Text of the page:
The stylus has come a long way since Steve Jobs openly mocked it during the iPhone’s introductory keynote. Apple Pencil is much more than a tapping stick. Lag-free and packed with pressure sensors, it’s the perfect companion to the iPad Pro, allowing writers and illustrators to use their tablets in amazing new ways.
But iOS 10 offers some hope that Apple’s newest input device won’t just be limited to the iPad Pro. Among the numerous enhancements to the Messages app are two features that would benefit greatly from Apple Pencil. First, Apple Watch’s unappreciated Digital Touch feature will make its way to the iPhone, where it will be much easy to draw and share fun little pictures with your friends. And Apple is also touting the ability scribble notes in your own handwriting, and have the recipient “see it animate, just as ink flows on paper.”
Of course, we could easily do these things with our fingers, but these features seem to suggest that Apple is looking to expand Pencil’s reach to the iPhone. It likely won’t be a main selling point, but being able to quickly switch from the iPad to the iPhone without putting down your Pencil would be a nice fringe benefit.
4. The dual-lens camera will rock
If it’s true that this year’s iPhone will break the pattern and offer few physical changes from the S model it will replace, one thing is certain: The camera will be greatly improved. The most reliable rumors peg the iPhone Plus as getting not one but two cameras, letting users capture sharper, more detailed photos, especially in low-light situations.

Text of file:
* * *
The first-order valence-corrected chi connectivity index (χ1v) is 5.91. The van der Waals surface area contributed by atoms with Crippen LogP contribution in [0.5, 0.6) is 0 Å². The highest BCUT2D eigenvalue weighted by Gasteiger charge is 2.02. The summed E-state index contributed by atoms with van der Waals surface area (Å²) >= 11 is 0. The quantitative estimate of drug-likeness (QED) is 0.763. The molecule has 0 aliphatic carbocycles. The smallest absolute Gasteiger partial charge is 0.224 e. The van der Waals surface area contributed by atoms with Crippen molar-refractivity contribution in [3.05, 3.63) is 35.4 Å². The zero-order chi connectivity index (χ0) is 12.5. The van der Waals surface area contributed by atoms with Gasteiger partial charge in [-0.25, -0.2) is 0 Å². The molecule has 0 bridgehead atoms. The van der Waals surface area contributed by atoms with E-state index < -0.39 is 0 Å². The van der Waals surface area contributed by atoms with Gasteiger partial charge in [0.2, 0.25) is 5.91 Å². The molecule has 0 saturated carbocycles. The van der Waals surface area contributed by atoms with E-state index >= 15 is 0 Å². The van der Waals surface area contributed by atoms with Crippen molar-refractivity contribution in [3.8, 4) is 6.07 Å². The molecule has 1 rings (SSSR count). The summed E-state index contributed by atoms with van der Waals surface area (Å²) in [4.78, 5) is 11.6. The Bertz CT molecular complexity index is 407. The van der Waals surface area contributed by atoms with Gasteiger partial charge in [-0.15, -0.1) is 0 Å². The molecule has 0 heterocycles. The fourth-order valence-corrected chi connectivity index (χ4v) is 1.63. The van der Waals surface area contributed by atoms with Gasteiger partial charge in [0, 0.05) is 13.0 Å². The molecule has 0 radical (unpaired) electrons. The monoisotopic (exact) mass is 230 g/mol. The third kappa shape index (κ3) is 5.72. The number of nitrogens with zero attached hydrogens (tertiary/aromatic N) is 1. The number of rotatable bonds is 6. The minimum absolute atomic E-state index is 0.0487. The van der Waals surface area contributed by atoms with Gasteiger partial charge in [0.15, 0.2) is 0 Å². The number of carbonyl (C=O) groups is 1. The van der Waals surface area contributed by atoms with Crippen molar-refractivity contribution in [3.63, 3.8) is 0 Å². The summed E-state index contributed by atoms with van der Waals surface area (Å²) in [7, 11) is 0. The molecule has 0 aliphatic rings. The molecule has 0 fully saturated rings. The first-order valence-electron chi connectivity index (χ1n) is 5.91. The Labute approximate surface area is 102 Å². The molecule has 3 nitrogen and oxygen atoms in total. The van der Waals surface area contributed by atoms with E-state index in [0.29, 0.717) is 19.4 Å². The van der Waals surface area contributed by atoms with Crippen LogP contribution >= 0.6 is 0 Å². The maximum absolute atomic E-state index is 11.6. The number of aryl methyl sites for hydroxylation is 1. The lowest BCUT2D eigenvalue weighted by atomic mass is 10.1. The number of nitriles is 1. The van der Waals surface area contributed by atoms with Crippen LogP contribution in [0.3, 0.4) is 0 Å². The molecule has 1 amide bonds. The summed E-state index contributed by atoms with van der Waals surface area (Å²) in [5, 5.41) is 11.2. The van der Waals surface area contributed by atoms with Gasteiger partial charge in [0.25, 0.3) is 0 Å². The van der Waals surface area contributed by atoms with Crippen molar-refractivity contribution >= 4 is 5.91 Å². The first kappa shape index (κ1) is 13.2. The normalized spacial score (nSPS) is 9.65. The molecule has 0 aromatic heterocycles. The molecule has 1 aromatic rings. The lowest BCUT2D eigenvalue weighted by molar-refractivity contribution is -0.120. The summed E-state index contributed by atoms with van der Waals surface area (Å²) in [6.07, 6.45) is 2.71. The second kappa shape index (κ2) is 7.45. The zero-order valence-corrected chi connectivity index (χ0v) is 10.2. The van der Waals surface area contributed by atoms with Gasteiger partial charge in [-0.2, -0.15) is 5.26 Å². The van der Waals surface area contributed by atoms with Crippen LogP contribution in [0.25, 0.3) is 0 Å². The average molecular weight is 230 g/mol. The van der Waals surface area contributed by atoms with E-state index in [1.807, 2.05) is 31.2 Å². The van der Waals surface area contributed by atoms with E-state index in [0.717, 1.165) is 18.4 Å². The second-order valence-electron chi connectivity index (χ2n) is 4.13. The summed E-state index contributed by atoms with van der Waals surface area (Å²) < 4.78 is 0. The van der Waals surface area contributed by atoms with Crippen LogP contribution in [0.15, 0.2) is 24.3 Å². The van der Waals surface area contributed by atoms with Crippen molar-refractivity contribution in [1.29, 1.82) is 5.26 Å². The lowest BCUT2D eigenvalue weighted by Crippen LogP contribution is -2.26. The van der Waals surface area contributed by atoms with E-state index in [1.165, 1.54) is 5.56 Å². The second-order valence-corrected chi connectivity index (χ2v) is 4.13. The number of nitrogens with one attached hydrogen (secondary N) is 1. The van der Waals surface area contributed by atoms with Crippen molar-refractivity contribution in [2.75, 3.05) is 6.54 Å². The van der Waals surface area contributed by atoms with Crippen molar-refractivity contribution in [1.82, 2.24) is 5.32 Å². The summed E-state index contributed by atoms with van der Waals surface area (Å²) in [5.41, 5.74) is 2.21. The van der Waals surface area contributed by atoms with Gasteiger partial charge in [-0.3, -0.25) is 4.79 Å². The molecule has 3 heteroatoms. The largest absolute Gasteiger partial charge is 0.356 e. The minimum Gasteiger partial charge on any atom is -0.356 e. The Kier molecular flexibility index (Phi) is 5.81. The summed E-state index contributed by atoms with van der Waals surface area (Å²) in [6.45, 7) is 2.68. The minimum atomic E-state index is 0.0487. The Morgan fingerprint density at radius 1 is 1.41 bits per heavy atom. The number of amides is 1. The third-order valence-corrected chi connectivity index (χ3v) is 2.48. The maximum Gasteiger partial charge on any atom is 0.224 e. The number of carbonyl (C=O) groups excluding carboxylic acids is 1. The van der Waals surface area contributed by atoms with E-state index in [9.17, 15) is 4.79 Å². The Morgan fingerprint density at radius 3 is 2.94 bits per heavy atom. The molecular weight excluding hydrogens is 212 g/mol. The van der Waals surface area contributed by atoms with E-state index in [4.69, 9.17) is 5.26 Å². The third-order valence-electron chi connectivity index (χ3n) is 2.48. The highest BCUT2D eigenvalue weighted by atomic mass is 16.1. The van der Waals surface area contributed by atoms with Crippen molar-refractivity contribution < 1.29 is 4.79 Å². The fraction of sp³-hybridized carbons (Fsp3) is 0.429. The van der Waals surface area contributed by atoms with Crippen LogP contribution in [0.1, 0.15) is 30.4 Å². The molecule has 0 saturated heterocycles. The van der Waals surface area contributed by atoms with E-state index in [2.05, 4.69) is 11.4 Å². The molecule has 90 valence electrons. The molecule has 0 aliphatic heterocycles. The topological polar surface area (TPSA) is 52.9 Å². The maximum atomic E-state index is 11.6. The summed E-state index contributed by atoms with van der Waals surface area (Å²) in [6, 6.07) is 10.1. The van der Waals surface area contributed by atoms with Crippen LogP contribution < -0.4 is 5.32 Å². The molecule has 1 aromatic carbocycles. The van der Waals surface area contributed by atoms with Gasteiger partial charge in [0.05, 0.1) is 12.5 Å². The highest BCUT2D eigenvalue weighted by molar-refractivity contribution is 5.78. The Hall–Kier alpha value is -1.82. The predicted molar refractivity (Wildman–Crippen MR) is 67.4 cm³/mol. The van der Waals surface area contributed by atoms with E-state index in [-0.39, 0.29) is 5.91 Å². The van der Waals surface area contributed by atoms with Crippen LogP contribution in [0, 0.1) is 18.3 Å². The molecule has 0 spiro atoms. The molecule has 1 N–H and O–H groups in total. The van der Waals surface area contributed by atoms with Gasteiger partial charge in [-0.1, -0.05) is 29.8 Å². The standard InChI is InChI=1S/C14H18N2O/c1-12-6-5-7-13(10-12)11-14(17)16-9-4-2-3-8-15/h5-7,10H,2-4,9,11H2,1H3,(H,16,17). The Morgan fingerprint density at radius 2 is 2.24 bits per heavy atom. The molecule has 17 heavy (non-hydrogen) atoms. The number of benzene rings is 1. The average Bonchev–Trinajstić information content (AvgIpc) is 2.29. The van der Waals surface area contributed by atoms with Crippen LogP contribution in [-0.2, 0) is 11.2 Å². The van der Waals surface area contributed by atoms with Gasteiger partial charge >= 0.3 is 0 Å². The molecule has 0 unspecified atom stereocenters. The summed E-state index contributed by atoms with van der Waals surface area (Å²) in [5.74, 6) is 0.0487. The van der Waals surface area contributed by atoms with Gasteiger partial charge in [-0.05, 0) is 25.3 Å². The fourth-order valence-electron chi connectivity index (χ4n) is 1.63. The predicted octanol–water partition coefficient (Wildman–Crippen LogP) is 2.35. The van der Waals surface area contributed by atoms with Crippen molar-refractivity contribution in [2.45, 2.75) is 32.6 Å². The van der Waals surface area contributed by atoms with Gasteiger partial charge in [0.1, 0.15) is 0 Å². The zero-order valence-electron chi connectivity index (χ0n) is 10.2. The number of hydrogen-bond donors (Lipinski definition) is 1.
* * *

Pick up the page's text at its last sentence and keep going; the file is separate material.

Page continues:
And now you’ll be able to edit them right on your phone. iOS 10 paves the way for raw support, finally allowing iPhone users to work with full-resolution images right on their phone. And with Photos’ new Memories feature, the images you snap on the new iPhone will be automatically grouped into albums ready for viewing on your Apple TV.
5. It’ll be locked down
Apple made headlines earlier this year when it refused a federal government request to help unlock a terrorist’s iPhone, and as expected, it’s doubling down on privacy and security in iOS 10. The protection of personal data was a running theme through this year’s keynote, punctuated by the announcement that it will begin using differential privacy to bolster things like QuickType and Spotlight, promising the data it analyzes will be anonymous and private.
While differential privacy will obviously be a feature that benefits all iPhone users, its a clear signal that Apple is working on making the iPhone’s locks even stronger. There have already been rumors that Apple is working to make the next iPhone virtually impenetrable, and the protections in iOS 10 are further proof of its commitment to security and encryption. As Craig Federighi said near the end of the presentation, “All of this great work in iOS 10 would be meaningless to us is it came at the expense of your privacy,” and it’s easy to imagine Phil Schiller saying something quite similar after he unveils the next iPhone.
This story, "What iOS 10 can tell us about the new iPhone" was originally published by Macworld.